Gun control and the Boston manhunt
I can't imagine anyone would still be interested in any of the dusty jars of snake oil tinkling around in the gun-control medicine wagon after the events of Friday. The Tsarnaev brothers cared nothing for gun-control laws or gun-free zones, any more than their murderous attitudes were soothed by the "COEXIST" bumper sticker on the car they jacked.
None of the thousands of officers hunting for the fugitive bombers seemed willing to settle for 7 or 10 round limits on their magazines. Does anyone doubt that a pair of killers who were able to rig up at least a dozen anti-personnel bombs would have trouble acquiring or kit-bashing their own "high-capacity" magazines? For that matter, they obviously didn't need guns to wreak horrendous amounts of carnage.
It took a day-long manhunt, paralyzing the entire city of Boston, to find the most wanted man in America. He was evidently wounded the entire time. This is not a negative reflection on the police; rather, it illustrates the difficulty of controlling a crime situation in a developed area that offers so many places to hide.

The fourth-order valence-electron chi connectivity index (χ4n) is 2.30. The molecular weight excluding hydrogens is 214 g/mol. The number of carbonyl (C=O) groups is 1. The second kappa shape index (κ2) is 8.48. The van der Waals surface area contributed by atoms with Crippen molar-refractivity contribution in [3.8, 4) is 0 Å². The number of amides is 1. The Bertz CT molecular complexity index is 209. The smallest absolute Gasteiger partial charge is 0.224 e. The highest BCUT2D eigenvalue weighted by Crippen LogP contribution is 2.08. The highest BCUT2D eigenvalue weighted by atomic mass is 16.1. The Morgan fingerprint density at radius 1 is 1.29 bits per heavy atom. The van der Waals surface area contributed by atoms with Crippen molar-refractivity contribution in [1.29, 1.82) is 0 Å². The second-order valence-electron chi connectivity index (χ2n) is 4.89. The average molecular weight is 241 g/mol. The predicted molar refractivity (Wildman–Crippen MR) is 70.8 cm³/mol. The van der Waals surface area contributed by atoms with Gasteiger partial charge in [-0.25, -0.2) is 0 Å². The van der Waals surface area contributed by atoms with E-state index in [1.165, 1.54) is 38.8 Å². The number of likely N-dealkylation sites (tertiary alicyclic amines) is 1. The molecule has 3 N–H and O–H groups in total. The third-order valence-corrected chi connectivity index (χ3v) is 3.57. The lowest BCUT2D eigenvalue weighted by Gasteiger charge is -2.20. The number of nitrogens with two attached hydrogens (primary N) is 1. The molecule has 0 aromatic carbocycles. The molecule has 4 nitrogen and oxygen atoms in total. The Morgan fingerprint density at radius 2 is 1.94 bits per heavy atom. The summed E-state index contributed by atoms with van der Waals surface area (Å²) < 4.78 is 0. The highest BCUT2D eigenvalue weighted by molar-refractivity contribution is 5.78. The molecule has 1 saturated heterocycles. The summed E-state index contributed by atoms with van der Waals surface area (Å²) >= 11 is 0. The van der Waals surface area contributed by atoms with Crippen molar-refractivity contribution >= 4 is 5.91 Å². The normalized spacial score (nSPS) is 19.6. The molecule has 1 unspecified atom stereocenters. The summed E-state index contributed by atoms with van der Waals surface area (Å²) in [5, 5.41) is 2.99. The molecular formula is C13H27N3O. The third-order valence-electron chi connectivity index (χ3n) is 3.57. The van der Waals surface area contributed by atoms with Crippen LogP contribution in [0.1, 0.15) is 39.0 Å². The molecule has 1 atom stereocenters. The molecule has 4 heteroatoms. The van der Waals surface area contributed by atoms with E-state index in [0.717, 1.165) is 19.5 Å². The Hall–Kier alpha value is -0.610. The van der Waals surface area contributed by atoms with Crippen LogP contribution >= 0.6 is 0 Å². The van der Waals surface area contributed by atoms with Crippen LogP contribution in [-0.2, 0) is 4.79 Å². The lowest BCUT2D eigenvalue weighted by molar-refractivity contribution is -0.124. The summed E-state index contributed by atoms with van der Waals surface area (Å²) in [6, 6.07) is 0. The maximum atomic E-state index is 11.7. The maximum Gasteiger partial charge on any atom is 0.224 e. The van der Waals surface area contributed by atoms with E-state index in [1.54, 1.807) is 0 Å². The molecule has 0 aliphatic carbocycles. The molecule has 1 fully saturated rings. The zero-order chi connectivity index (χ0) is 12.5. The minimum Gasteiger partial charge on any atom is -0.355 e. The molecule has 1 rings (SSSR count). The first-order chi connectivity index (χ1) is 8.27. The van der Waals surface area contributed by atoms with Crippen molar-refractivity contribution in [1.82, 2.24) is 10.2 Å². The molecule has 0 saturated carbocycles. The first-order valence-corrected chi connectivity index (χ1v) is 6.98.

Relying on the police for defense is not a sound strategy. They'll certainly do their best to help you out if they can, but it's unlikely they'll be able to reach you in time, unless your attacker is kind enough to give you advance notice. In the end, it was a private citizen who found the terrorist's hiding place and alerted the authorities. It's fortunate he wasn't in shape to injure the person who discovered him, or the police who moved in to apprehend him.
Every arrogant gun-control elitist in America would have been howling for someone to toss him a gun within five seconds of sighting Dzhokar Tsarnaev on Friday.